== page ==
Failure is what makes us rich

May 13, 2013

A little over two years ago, while writing on how to fail the right way, we quoted Harvard Professor Shikhar Ghosh:  “manage failure so that enterprises fail but people can still succeed…[and] build a society that can reinvent itself as the world changes.”

Last week Kevin D. Williamson updated the famous Leonard Read essay “I, Pencil” to discuss the same idea:  how society reinvents itself via creative destruction.  (You can watch a brief video summary of the original 1958 essay here at our YouTube channel.)

Williamson recounts a humorous story about the first cell phone call before moving on to how dramatically the technology has evolved in a short period of time:

20 years of creative destruction

Everybody knows the first words spoken on a telephone call — Alexander Graham Bell’s simple demand “Mr. Watson, come here. I want to see you.”

April marked the 40th anniversary of the first cell-phone call, which was quite different in tone. Two research teams had been competing to bring the first real consumer cell phone to market, and the first mobile call was placed by Motorola engineer Marty Cooper to his chief rival, Joel Engel of Bell Labs. “Joel, this is Marty,” he said. “I’m calling you from a cell phone.” In other words: “You lose, suckers.”

It took nearly a century to get from Alexander Graham Bell’s conversation to Marty Cooper’s, even though the basic technologies of mobile phones — telephony and radio — date from the 19th century. Conversely, it took only 66 years for mankind to go from the Wright brothers’ flight at Kitty Hawk to Neil Armstrong’s stroll on the moon. Technology does not move in predictable ways.

But it does move.

We treat technological progress as though it were a natural process, and we speak of Moore’s law — computers’ processing power doubles every two years — as though it were one of the laws of thermodynamics. But it is not an inevitable, natural process. It is the outcome of a particular social order.

When I am speaking to students, I like to show them a still from the Oliver Stone movie Wall Street in which the masterful financier Gordon Gekko is talking on his cell phone, a Motorola DynaTac 8000X. The students always — always — laugh: The ridiculous thing is more than a foot long and weighs a couple of pounds. But the revelatory fact that takes a while to sink in is this: You had to be a millionaire to have one. The phone cost the equivalent of nearly $10,000, it cost about $1,000 a month to operate, and you couldn’t text or play Angry Birds on it.

When the first DynaTac showed up in a movie — it was Sixteen Candles, a few years before Wall Street — it was located in the front seat of a Rolls-Royce, which is where such things were found 25 or 30 years ago. By comparison, an iPhone 5 is a wonder, a commonplace miracle. My question for the students is: How is it that the cell phones in your pockets get better and cheaper every year, but your schools get more expensive and less effective? (Or, if you live in one of the better school districts, get much more expensive and stagnate?) How is it that Gordon Gekko’s ultimate status symbol looks to our eyes as ridiculous as Molly Ringwald’s Reagan-era wardrobe and asymmetrical hairdos? That didn’t just happen.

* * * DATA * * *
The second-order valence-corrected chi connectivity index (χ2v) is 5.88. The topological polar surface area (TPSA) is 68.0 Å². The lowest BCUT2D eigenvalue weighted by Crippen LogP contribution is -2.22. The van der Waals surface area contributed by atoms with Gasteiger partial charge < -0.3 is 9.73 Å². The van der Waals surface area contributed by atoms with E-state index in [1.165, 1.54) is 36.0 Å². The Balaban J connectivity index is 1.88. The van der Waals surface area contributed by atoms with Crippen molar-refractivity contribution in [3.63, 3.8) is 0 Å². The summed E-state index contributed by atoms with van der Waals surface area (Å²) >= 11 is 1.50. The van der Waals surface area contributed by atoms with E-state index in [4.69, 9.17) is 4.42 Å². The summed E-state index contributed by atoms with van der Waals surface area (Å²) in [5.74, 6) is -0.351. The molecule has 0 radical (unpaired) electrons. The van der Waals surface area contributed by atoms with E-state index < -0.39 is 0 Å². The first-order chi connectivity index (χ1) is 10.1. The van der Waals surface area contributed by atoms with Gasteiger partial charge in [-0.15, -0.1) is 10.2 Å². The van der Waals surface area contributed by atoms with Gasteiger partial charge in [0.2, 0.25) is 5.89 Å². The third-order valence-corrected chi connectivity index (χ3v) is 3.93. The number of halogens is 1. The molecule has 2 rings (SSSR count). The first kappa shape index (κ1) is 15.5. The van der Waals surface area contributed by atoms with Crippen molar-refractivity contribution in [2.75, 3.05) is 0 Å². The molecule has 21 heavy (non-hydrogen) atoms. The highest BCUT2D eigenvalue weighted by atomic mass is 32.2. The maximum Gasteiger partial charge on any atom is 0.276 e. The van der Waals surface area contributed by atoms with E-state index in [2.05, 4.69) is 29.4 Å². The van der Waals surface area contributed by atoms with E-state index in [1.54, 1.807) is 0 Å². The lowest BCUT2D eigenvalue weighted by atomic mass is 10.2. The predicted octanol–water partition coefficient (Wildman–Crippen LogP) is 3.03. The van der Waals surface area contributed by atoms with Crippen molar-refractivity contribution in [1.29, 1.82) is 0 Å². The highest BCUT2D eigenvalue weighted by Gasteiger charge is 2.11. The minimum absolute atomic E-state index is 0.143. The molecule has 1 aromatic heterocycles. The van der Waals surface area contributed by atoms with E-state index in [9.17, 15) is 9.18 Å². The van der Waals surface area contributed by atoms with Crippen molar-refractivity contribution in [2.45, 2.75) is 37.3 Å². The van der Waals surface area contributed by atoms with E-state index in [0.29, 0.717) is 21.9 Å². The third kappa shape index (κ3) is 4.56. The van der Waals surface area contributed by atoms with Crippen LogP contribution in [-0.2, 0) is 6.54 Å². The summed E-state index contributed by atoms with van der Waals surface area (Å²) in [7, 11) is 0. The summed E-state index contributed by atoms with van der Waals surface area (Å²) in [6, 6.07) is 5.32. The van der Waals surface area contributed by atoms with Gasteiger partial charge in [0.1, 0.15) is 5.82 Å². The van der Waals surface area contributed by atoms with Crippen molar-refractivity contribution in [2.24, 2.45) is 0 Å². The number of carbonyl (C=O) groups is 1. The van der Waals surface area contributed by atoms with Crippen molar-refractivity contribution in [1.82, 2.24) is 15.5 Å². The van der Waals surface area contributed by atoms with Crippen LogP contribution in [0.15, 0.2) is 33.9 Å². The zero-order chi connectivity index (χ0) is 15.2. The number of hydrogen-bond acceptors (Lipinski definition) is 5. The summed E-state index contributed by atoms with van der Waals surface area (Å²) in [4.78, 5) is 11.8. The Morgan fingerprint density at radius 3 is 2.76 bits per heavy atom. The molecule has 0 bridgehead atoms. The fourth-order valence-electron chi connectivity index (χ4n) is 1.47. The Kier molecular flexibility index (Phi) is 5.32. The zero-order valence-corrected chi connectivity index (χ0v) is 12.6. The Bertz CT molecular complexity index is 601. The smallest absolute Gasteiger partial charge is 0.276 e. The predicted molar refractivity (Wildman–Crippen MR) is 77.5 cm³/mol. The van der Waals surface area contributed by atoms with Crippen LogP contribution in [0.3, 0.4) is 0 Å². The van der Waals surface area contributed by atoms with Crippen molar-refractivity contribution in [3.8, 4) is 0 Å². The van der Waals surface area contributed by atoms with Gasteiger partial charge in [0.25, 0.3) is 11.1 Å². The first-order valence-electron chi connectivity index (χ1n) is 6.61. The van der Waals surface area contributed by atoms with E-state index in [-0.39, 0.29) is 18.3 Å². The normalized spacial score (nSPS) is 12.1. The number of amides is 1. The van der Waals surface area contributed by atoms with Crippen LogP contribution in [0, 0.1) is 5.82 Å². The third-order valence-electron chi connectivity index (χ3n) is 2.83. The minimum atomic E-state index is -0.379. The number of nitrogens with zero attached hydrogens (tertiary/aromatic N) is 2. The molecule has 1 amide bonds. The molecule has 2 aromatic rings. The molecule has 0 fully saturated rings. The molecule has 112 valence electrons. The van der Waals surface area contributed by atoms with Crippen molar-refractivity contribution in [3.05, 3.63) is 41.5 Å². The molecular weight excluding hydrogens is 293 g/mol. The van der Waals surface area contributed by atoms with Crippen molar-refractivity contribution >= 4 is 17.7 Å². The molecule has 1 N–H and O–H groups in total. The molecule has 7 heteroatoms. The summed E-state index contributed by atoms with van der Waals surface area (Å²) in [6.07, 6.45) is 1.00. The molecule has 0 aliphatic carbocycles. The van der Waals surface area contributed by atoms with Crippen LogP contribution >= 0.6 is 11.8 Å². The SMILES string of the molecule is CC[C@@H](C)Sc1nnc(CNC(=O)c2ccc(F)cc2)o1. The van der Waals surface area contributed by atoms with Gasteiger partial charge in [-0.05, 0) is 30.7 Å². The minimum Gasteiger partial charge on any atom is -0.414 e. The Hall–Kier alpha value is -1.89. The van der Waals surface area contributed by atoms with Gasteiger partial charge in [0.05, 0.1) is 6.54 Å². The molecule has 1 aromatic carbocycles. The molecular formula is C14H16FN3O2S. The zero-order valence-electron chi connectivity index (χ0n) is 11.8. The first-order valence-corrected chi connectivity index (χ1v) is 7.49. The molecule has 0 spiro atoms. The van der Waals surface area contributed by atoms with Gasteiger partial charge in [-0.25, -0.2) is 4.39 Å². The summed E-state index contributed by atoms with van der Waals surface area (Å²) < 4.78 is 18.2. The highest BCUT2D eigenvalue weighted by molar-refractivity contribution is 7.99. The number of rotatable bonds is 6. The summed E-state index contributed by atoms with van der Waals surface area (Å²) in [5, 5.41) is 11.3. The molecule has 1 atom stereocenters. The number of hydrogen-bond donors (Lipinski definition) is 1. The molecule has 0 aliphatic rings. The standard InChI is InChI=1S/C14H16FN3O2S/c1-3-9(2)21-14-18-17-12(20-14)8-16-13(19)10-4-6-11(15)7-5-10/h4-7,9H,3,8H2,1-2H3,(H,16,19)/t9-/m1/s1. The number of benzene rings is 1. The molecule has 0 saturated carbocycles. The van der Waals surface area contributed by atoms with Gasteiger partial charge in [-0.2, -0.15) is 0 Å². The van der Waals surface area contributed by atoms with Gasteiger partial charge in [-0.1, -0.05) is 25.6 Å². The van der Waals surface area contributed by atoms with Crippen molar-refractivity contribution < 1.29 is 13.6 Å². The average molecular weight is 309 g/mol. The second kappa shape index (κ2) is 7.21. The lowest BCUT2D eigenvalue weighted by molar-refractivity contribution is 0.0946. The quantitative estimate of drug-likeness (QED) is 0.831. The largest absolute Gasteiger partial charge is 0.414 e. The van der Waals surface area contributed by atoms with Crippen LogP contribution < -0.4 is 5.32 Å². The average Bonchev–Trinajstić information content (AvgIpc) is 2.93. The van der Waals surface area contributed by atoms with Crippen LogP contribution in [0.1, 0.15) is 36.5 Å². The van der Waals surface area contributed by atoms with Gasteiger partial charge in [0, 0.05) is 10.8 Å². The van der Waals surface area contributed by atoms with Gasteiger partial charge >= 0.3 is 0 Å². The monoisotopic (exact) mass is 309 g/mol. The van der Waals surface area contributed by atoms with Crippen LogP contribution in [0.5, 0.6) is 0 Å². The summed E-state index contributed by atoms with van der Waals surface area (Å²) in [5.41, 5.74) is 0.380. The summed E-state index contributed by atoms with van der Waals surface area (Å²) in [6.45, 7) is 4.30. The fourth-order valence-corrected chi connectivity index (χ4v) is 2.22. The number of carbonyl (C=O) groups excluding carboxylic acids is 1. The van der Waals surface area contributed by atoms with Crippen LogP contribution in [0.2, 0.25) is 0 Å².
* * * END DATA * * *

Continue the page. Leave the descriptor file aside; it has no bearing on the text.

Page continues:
Later the author broadens his argument from the single technology (handful of technologies?) to the economy, and society, at large:

Market propositions are experimental propositions. Some, such as the iPhone and the No. 2 pencil, are wildly successful; others, such as New Coke or Clairol’s Touch of Yogurt Shampoo, are not. Products come and go, executives come and go, firms come and go… What we really are saying is: “Failure works.” Corporations are mortal. Failure is not only an important part of the market process, it is the most important part of the market process.

U.S. Steel was at the height of its power a behemoth, the largest American business, the first corporation in the world to have a market value in excess of $1 billion. It was formed out of the union of J. P. Morgan’s business interests and Andrew Carnegie’s steel empire. When Carnegie took payment for the interests he sold to Morgan — the equivalent of $6 billion in contemporary dollars — he received it in the form of 50-year gold bonds, documents that took up so much room that the bank in which they were deposited had to build a special vault to house them.

U.S. Steel seemed to be a permanent thing, but it is today a shadow of itself, reduced to a mere division of another firm, surviving mainly in name, and that name reduced to grandiosity: U.S. Steel Corporation indeed, as though it were the U.S. Mint or the U.S. Army. It produces barely more steel today than it did in Morgan’s time, and it is well below Staples and Rite Aid on the Fortune 500.

The decline of U.S. Steel was bad for the company’s shareholders and its employees, but it was good for people who use steel — meaning everybody else in the world. U.S. Steel was itself the product of an improved business model that had displaced older, less efficient competitors. Without the pressure and opportunity created by the possibility of failure, the U.S. steel industry — and the entire U.S. economy — would be (at best) stuck in the early 19th century. It seems paradoxical, but failure is what makes us rich. (And we are, even in these troubled times, fabulously rich.)  We’d all be a lot worse off if corporations such as U.S. Steel lived forever (which is one more reason not to engage in bailouts).

 

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